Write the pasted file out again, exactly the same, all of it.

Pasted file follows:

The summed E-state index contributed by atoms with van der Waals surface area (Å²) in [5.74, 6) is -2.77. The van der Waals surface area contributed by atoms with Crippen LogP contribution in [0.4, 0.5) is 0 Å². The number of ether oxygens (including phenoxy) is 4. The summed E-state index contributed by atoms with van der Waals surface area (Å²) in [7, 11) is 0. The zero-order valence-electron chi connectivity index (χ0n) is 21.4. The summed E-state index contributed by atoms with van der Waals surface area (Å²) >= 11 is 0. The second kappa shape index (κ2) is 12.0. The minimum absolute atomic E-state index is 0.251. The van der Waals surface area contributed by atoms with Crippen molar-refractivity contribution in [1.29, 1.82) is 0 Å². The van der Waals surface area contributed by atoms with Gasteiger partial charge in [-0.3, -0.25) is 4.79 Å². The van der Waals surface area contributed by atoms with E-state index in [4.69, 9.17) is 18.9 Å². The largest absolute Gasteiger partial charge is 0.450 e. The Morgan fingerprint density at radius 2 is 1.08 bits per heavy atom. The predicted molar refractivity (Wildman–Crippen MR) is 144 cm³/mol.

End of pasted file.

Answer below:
The summed E-state index contributed by atoms with van der Waals surface area (Å²) in [5.74, 6) is -2.77. The van der Waals surface area contributed by atoms with Crippen LogP contribution in [0.4, 0.5) is 0 Å². The number of ether oxygens (including phenoxy) is 4. The summed E-state index contributed by atoms with van der Waals surface area (Å²) in [7, 11) is 0. The zero-order valence-electron chi connectivity index (χ0n) is 21.4. The summed E-state index contributed by atoms with van der Waals surface area (Å²) >= 11 is 0. The second kappa shape index (κ2) is 12.0. The minimum absolute atomic E-state index is 0.251. The van der Waals surface area contributed by atoms with Crippen molar-refractivity contribution in [1.29, 1.82) is 0 Å². The van der Waals surface area contributed by atoms with Gasteiger partial charge in [-0.3, -0.25) is 4.79 Å². The van der Waals surface area contributed by atoms with E-state index in [4.69, 9.17) is 18.9 Å². The largest absolute Gasteiger partial charge is 0.450 e. The Morgan fingerprint density at radius 2 is 1.08 bits per heavy atom. The predicted molar refractivity (Wildman–Crippen MR) is 144 cm³/mol.